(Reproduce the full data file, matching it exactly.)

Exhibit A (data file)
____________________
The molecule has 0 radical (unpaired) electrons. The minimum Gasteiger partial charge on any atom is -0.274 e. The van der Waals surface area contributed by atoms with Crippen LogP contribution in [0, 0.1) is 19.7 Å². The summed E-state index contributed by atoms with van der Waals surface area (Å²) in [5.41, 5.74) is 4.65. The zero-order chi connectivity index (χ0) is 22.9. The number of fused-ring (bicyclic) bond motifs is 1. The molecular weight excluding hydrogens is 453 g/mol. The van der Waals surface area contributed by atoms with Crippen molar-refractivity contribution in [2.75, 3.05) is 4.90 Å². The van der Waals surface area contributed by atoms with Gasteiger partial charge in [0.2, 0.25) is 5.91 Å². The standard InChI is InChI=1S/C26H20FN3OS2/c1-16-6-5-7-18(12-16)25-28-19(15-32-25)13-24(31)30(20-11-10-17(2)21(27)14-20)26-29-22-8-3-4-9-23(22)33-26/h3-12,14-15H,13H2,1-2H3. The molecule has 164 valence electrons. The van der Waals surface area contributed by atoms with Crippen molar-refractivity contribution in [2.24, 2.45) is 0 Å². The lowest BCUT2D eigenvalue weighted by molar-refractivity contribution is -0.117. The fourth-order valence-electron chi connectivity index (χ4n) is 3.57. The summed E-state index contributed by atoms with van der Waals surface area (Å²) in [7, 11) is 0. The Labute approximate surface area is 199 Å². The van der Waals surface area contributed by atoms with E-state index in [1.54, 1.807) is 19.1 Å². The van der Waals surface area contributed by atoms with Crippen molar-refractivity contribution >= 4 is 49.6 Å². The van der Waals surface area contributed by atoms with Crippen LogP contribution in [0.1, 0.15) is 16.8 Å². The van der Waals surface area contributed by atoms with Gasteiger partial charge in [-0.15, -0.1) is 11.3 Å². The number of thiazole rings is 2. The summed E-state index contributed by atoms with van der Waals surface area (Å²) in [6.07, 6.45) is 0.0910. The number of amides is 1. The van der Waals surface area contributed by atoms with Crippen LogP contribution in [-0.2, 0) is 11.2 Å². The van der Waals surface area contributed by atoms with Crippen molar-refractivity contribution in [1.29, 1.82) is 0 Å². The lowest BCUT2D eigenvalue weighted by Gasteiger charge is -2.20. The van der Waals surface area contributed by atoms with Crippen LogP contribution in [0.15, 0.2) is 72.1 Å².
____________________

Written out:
The molecule has 0 radical (unpaired) electrons. The minimum Gasteiger partial charge on any atom is -0.274 e. The van der Waals surface area contributed by atoms with Crippen LogP contribution in [0, 0.1) is 19.7 Å². The summed E-state index contributed by atoms with van der Waals surface area (Å²) in [5.41, 5.74) is 4.65. The zero-order chi connectivity index (χ0) is 22.9. The number of fused-ring (bicyclic) bond motifs is 1. The molecular weight excluding hydrogens is 453 g/mol. The van der Waals surface area contributed by atoms with Crippen molar-refractivity contribution in [2.75, 3.05) is 4.90 Å². The van der Waals surface area contributed by atoms with Gasteiger partial charge in [0.2, 0.25) is 5.91 Å². The standard InChI is InChI=1S/C26H20FN3OS2/c1-16-6-5-7-18(12-16)25-28-19(15-32-25)13-24(31)30(20-11-10-17(2)21(27)14-20)26-29-22-8-3-4-9-23(22)33-26/h3-12,14-15H,13H2,1-2H3. The molecule has 164 valence electrons. The van der Waals surface area contributed by atoms with Crippen molar-refractivity contribution in [2.24, 2.45) is 0 Å². The lowest BCUT2D eigenvalue weighted by molar-refractivity contribution is -0.117. The fourth-order valence-electron chi connectivity index (χ4n) is 3.57. The summed E-state index contributed by atoms with van der Waals surface area (Å²) in [7, 11) is 0. The Labute approximate surface area is 199 Å². The van der Waals surface area contributed by atoms with E-state index in [1.54, 1.807) is 19.1 Å². The van der Waals surface area contributed by atoms with Crippen molar-refractivity contribution >= 4 is 49.6 Å². The van der Waals surface area contributed by atoms with Crippen LogP contribution in [0.1, 0.15) is 16.8 Å². The van der Waals surface area contributed by atoms with Gasteiger partial charge in [-0.15, -0.1) is 11.3 Å². The number of thiazole rings is 2. The summed E-state index contributed by atoms with van der Waals surface area (Å²) in [6.07, 6.45) is 0.0910. The number of amides is 1. The van der Waals surface area contributed by atoms with Crippen LogP contribution in [-0.2, 0) is 11.2 Å². The van der Waals surface area contributed by atoms with Crippen molar-refractivity contribution in [1.29, 1.82) is 0 Å². The lowest BCUT2D eigenvalue weighted by Gasteiger charge is -2.20. The van der Waals surface area contributed by atoms with Crippen LogP contribution in [0.15, 0.2) is 72.1 Å².